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Listening to certain songs can help soothe and calm you during stressful times. While research has documented the therapeutic effects of sound and music on the human brain, could listening to music calm dogs, too?
And if so, what type of music do dogs like? Is there a particular type of music, for example, that can help your dog be less stressed around loud noises like construction, thunderstorms, and fireworks, or just when they are home alone?
Can You Use Music to Soothe Dogs?
There has not been a ton of research in this area, but there is enough to suggest that music can be used to increase relaxed behaviors in dogs.
According to Dr. Susan Wagner, a veterinary neurologist and co-author of Through a Dog’s Ear: Using Sound to Improve the Health and Behavior of Your Canine Companion, the everyday noises in the average American household can have a big effect on our pets’ health and well-being.
She also says that we can counteract this noise pollution and enrich their environment through certain types of music that have had a relaxing effect on dogs in previous studies.
What Types of Music Are Calming for Dogs?
A 2002 study conducted by animal behaviorist Dr. Deborah Wells confirmed the relaxing effect on dogs of classical music. In this study, the dogs spent more time resting and being quiet, and less time standing when exposed to classical music compared to heavy metal music, pop music, or conversation.
In 2005, Dr. Susan Wagner, a board-certified veterinary neurologist, found that solo piano music created according to psychoacoustic principles—with slower tempos and simple arrangements and sounds—was more effective in reducing anxiety than popular classic music. While both calmed the dogs in the study enough to make them lie down, the solo piano was even more effective.
A later study done in 2012 by Dr. Lori Kogan from Colorado State College of Veterinary Medicine also investigated the effects of classical music, heavy metal, and specifically designed music on 117 dogs in a kennel environment. She found that while listening to classical music, the dogs spent more time sleeping and less time vocalizing than when listening to other music or no music.
More recently, a study done in 2017 showed that soft rock and reggae, especially, led to more relaxed behaviors and increased heart rate variability, which indicates less stress.
Is There Music Made to Soothe Dogs?
Here are some options for relaxing music for dogs:
Follow Preventive Vet on Spotify for different pet-friendly playlists.
Try the Pet Acoustics Pet Tunes calming music dog speaker, which features 90 minutes of calming sounds for dogs.
Canine Lullabies and Through a Dog’s Ear are both popular recordings.
Do a search on YouTube for the top relaxing dog music videos.
There are also apps devoted to calming music for dogs.
Some music is produced specifically for dogs and has frequencies that dogs, and not humans, can hear. While each dog may have their own music preferences, the tempo, length of the musical notes, simplicity of tones, and regular rhythms are the most important calming qualities.
When to Play Calming Music for Dogs
Your dog may appreciate soothing music in the following situations:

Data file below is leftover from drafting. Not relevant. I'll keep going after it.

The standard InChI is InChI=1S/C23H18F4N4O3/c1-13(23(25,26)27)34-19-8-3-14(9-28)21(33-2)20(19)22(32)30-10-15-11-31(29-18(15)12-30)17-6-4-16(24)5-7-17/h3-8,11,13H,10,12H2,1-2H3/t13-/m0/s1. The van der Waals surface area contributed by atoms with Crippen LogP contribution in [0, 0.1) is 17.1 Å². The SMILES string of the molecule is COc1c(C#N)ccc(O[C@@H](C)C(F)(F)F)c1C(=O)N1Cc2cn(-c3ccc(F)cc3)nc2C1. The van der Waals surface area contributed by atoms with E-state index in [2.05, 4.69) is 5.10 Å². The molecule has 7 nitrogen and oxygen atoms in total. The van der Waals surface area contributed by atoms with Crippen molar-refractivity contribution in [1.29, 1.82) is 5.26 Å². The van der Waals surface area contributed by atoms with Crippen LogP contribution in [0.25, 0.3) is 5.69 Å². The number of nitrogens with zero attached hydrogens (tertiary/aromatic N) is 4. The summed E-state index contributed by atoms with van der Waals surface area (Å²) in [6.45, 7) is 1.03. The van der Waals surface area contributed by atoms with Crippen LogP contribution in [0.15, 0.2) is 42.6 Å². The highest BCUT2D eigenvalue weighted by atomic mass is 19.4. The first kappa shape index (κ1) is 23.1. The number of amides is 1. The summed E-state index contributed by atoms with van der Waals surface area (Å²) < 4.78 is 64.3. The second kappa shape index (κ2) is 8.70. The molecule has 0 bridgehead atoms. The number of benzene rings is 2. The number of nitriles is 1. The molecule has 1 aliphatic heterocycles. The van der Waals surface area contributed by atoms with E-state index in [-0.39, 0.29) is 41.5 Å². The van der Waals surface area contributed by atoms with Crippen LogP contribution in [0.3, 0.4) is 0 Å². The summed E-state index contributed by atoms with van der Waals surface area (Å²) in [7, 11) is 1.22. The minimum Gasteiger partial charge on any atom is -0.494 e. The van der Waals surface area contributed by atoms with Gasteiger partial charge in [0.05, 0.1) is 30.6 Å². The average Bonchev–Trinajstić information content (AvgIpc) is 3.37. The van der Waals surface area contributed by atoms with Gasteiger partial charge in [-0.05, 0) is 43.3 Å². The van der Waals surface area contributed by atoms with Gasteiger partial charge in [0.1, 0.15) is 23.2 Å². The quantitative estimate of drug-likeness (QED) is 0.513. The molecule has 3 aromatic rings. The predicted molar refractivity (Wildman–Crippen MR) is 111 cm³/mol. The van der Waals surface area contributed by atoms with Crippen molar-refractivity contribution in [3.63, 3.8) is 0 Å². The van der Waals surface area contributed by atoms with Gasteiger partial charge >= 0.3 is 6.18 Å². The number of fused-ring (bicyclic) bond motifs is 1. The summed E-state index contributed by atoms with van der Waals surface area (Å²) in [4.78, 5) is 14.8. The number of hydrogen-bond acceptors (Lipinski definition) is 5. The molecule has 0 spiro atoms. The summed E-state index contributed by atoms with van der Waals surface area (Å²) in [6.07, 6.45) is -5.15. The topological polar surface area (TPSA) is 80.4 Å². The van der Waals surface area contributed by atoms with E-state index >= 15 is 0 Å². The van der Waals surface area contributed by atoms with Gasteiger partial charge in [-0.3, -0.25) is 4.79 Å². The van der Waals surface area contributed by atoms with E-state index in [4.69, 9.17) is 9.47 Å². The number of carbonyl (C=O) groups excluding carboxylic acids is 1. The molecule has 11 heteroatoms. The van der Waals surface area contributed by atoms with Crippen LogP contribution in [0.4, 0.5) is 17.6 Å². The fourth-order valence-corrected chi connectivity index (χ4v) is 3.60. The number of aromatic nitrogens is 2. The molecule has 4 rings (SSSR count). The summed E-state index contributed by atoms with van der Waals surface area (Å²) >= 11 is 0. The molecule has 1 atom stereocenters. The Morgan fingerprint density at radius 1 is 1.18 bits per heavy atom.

If they are a new puppy or dog adjusting and settling in after being brought to your home.
Dogs with separation anxiety, when they are left alone. While the sound of music may be comforting, be sure you also play the same music when you are home with them so they don’t associate the music with being home alone.
When your dog spends time in their crate or safe space.
Traveling in a car can cause anxiety, so playing some familiar music that you have previously played at home might help them relax
Should you play soothing music for your dog during fireworks and thunderstorms?
These noises can be stressful for many dogs, so playing a favorite tune can help distract them from the noises outside and keep them calm. Music can help mask the sound of fireworks or thunderstorms.
For puppies and dogs who haven't yet shown anxiety or fear of loud noises, it is worthwhile to introduce noises in a positive way to prevent noise phobia or anxiety from developing. While most effective during your puppy's imprint period (between 5 to 16 weeks of age), it can still be done at any age.
Dog trainer Victoria Stilwell partnered with Through a Dog's Ear to create audio tracks that combine calming music with low-volume sound effects like fireworks, thunderstorms, and city sounds. These are great tools to introduce a puppy to new sounds in a positive way or to use in a desensitization training plan.
The Sound Proof Puppy app is another option to proactively expose your puppy to new sounds during their socialization period. It's available on the Apple App Store and on Google Play.
Tips for playing music to calm your dog:
Keep the volume moderate to low. Their sense of hearing is about four times as sensitive as ours!
Start playing music when your puppy is young and learning. This makes music one of the normal sounds that they would hear in the home.
Try various genres to get an idea of what type of music calms them the most and how they react to each one.
Don’t just play music when your dog is home alone. Play it also when you are home so they don’t associate music with you leaving the house. This can increase stress rather than soothing them.
Bowman A, Dowell FJ, Evans NP. The effect of different genres of music on the stress levels of kennelled dogs. Physiology & Behavior. 2017;171:207-215.
Kogan LR, Schoenfeld-Tacher R, Simon AA. Behavioral effects of auditory stimulation on kenneled dogs. Journal of Veterinary Behavior. 2012;7(5):268-275.
Leeds J, Spector L, Wagner S. Bioacoustic Research & Development (BARD) Canine Research Summary. 2005-2007.
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